A crack without craking:
Talonsoft's 'Operational Art of War' (TOAW)
(And a couple of sound advices for all games-demo releasers)
October - November 1998
A crack without craking: Talonsoft's Operational Art of War
This excellent strategic game (out in October 1998) has been published / will be published as
"demo" version on many world magazines' CD-ROM covers in late fall/winter 1998.
My copy is a Cdcover Demo without version number, with a length of 936.448 bytes
If you can't find a magazine with this demo just fetch it for instance from here...
should allow you to play only one of the main campaigns: The Corea war. You should not
be allowed to resume saved games. You should not be able to use the scenario editor.
Yet, as you will see, you will be able to use this "demo"
To play IMMEDIATELY most scenarios
To play -with little work- ALL scenarios
To save and play saved games
To edit and prepare new scenarios with the games' editor
In fact you'll transform this demo in a FULL-FLEDGED (good) strategical game...
Believe me: all options and routines are there, you'll just have to individuate them, 'lock them'
and reverse them... and
the funny part is that in order to play most scenarios you don't even need to 'CRACK'
this demo at all...
it comes with all the necessary code already installed on YOUR own harddisk. It's a 'crack without cracking',
great reversing fun! BTW, I may actually even buy the commercial release, because it is a really good strategical game and because I like to have and read the manuals of the games I really play...
There is, as I said, a 'compulsory demo file'
which is called Korea 50-51.SCE, and you'll find it inside the
\TOAWdemo\scenarios subdirectory on your own harddisk once you have installed the demo. But, remarkably, you will find there something else as well...
Ok, I'm sure you already guessed it all (eh eh) once again a demo comes with (almost)
the COMPLETE version concealed inside... lazy protectors didn't want to spend a little time
preparing a real demo... they just crippled a complete version and hammered it into a
crippled demo... therefore let's have a look at our own harddisk once we have installed... what is this?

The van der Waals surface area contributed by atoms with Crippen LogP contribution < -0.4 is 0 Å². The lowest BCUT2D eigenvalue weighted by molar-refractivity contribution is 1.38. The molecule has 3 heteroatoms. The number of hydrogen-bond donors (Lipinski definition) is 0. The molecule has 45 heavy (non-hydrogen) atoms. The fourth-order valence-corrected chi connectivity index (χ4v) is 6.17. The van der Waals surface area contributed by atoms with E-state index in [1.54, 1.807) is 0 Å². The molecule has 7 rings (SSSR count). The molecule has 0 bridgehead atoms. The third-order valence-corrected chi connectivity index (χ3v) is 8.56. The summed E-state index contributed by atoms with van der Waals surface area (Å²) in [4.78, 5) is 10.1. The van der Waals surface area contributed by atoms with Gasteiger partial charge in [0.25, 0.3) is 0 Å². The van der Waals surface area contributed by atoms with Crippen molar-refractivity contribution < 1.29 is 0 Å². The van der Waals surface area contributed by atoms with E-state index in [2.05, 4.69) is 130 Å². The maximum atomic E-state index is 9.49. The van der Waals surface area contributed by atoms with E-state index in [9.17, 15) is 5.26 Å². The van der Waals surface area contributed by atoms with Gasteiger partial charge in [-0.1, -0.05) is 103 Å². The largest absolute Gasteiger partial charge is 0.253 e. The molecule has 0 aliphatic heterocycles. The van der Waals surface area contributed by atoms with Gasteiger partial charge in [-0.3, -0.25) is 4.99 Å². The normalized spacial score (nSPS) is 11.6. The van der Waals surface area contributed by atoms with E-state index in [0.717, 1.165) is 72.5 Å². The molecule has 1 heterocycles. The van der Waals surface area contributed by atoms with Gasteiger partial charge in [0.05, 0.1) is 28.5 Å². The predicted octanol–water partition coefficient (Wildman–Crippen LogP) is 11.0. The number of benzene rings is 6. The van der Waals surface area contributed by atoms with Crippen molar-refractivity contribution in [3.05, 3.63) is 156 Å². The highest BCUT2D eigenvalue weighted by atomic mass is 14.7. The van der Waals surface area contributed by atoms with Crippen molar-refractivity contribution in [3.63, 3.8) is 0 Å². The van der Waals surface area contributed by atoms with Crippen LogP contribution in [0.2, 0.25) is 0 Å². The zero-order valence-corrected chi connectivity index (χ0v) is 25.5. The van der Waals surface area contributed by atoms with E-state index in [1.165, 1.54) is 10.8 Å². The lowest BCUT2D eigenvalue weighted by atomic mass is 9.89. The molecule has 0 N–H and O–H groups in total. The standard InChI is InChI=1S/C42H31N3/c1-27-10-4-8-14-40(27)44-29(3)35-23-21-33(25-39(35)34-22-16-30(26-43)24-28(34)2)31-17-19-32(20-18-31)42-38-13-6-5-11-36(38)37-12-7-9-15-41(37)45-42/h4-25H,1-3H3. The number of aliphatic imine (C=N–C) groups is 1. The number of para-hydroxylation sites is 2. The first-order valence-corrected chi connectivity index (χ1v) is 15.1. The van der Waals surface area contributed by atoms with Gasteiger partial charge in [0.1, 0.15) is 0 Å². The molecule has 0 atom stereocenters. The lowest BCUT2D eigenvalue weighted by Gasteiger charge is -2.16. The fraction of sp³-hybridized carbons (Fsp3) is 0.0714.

Volume in drive L is gamesPC_L
Volume Serial Number is DEAD-BEEF
Directory of L:\TOAWdemo\Scenarios
ORIGIN~1 SCE 68.281 29/09/98 00:00 Original Korea 50-51.SCE ;copy of the original
KOREA5~1 SCE 69.057 21/05/98 10:34 Korea 50-51.SCE ;already renamed a different one :-)
KHARKO~1 XXX 69.057 21/05/98 10:34 Kharkov 42.xxx ;this one :-)
CRETE4~1 SCE 59.800 21/05/98 9:28 Crete 41.SCE ;their turn will come :-)
CRUSAD~1 SCE 68.735 21/05/98 9:43 Crusader 41.SCE ; "
FRANCE~1 SCE 89.399 21/05/98 10:49 France 40.SCE ; "
FULDA5~1 SCE 61.931 21/05/98 10:45 Fulda 55.SCE ; "
ISRAEL~1 SCE 65.329 21/05/98 10:43 Israel 48.SCE ; "
ITALY4~1 SCE 79.866 21/05/98 10:41 Italy 43.SCE ; "
KASSER~1 SCE 57.233 21/05/98 10:35 Kasserine 43.SCE ; "
ARRACO~1 SCE 50.521 21/05/98 10:47 Arracourt 44.SCE ; "
KORSUN~1 SCE 73.122 21/05/98 10:33 Korsun 44.SCE ; "
LUZON4~1 SCE 68.060 21/05/98 10:28 Luzon 41-42.SCE ; "
NORMAN~1 SCE 93.163 21/05/98 12:44 Normandy 44.SCE ; "
PATTON~1 SCE 79.919 21/05/98 10:26 Patton 45.SCE ; "
SICILY~1 SCE 74.995 21/05/98 10:16 Sicily 43.SCE ; "
SOUTHF~1 SCE 84.340 21/05/98 10:14 South Front 42.SCE
TYPHOO~1 SCE 88.090 21/05/98 14:54 Typhoon 41.SCE ;this will be the last one :-)
Yeah: incredible yet true: all
the other scenarii of this nice game are already there, inside
the 'demo' version, loaded on your own harddisk. (Admittedly, some of these
won't have -yet- all the necessary graphics... yet most of them will work
fine with very little 'finetuning'...
Fun isn't it? Of course you may crack the simple protection scheme of
this demo (see below) in order to play "as you should" i.e.
as if you had the full release, but the object of
this small introduction is not "how to crack" this target, but rather how to get
full functionality from
this target WITHOUT ANY NEED TO CRACK IT, see: you actually don't need any
reverse engineering knowledge (just elementary dos rename commands lore): Pace